[ilds] Encyclopaedia Britannica 11th & 14th

Bruce Redwine bredwine1968 at earthlink.net
Fri Jan 28 15:26:15 PST 2011


James,

Yes, the EB 11th section on Kropotkin's essay on "Anarchism" is as you quote it, except for the capitalization of "Anarchist," "Utopia," and "Cosmos."  Hopes this helps.


Bruce



On Jan 28, 2011, at 2:50 PM, James Gifford wrote:

> Hi Bruce,
> 
> Peter Kropotkin wrote the "Anarchism" entry to the 11th edition in 1905 
> (Wilde even quotes Kropotkin, without reference, in "The Soul of Man 
> Under Socialism").
> 
> As I understand it, the 14th edition (which Durrell had on Corfu) was 
> largely a reversion to the 11th edition that added new entries and made 
> cuts to existing entries.  If you have access, I'd appreciate it!!  I 
> can get it online through my library, but it doesn't allow the 
> comparison between past editions.
> 
> I believe the DSC Library has the 14th edition on its shelves too.
> 
> Thanks!
> James
> 
> On 28/01/11 2:38 PM, Bruce Redwine wrote:
>> James,
>> 
>> Tell me which entry in the 11th ed. of /EB,/ I'll check it for you.
>> 
>> 
>> Bruce
>> 
>> 
>> 
>> On Jan 28, 2011, at 1:21 PM, James Gifford wrote:
>>> 
>>> 
>>> The Zeno prophecy first appears on pages 231-2, and this Zeno is a Greek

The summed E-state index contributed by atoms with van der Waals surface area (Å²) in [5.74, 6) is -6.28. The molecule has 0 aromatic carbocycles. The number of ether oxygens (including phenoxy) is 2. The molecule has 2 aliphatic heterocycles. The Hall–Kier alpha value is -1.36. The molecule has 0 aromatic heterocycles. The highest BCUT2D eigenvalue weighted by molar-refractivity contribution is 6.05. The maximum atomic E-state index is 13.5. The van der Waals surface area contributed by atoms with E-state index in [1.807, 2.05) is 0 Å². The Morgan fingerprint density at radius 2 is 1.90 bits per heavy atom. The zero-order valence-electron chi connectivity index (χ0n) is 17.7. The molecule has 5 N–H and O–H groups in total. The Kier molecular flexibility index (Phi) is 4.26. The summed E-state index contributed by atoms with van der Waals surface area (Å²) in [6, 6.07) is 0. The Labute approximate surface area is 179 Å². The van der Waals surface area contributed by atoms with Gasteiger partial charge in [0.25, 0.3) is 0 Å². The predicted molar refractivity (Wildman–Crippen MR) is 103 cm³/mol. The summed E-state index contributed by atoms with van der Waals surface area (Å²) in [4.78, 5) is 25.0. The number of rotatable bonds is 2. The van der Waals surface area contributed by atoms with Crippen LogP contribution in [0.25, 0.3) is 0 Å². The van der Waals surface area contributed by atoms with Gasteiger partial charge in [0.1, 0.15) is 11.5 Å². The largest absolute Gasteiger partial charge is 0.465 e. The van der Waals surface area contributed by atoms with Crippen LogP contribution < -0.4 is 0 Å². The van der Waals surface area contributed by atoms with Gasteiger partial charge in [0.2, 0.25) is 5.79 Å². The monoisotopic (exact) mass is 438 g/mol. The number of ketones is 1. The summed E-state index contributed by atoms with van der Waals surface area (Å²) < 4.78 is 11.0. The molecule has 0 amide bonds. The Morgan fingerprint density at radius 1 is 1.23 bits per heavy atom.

>>> clerk who has visions (his vision is of the novel's ending and the
>>> destruction of coercion and obligation). However, I can't help but take
>>> the reference to Zeno (and can a Classicist on here correct me?!
>>> Bruce?) as potentially a gesture to Kropotkin's entry in the
>>> Encyclopaedia Britannics's 11th edition (same entry for Durrell's 14th
>>> edition? I know the 14th was based on the 11th edition):
>>> 
>>> "The best exponent of anarchist philosophy in ancient Greece was Zeno
>>> [...] who distinctly opposed his conception of a free community without
>>> government to the state-utopia of Plato. He repudiated the omnipotence
>>> of the state, its intervention and regimentation, and proclaimed the
>>> sovereignty of the moral law of the individual -- remarking already
>>> that, while the necessary instinct of self-preservation leads man to
>>> egotism, nature has supplied a corrective to it by providing man with
>>> another instinct -- that of sociability. When men are reasonable enough
>>> to follow their natural instincts, they will unite across the frontiers
>>> and constitute the cosmos. They will have no need of law-courts or
>>> police, will have no temples and no public worship, and use no money --
>>> free gifts taking the place of the exchanges."
>>> 
>> 
>> 
>> 

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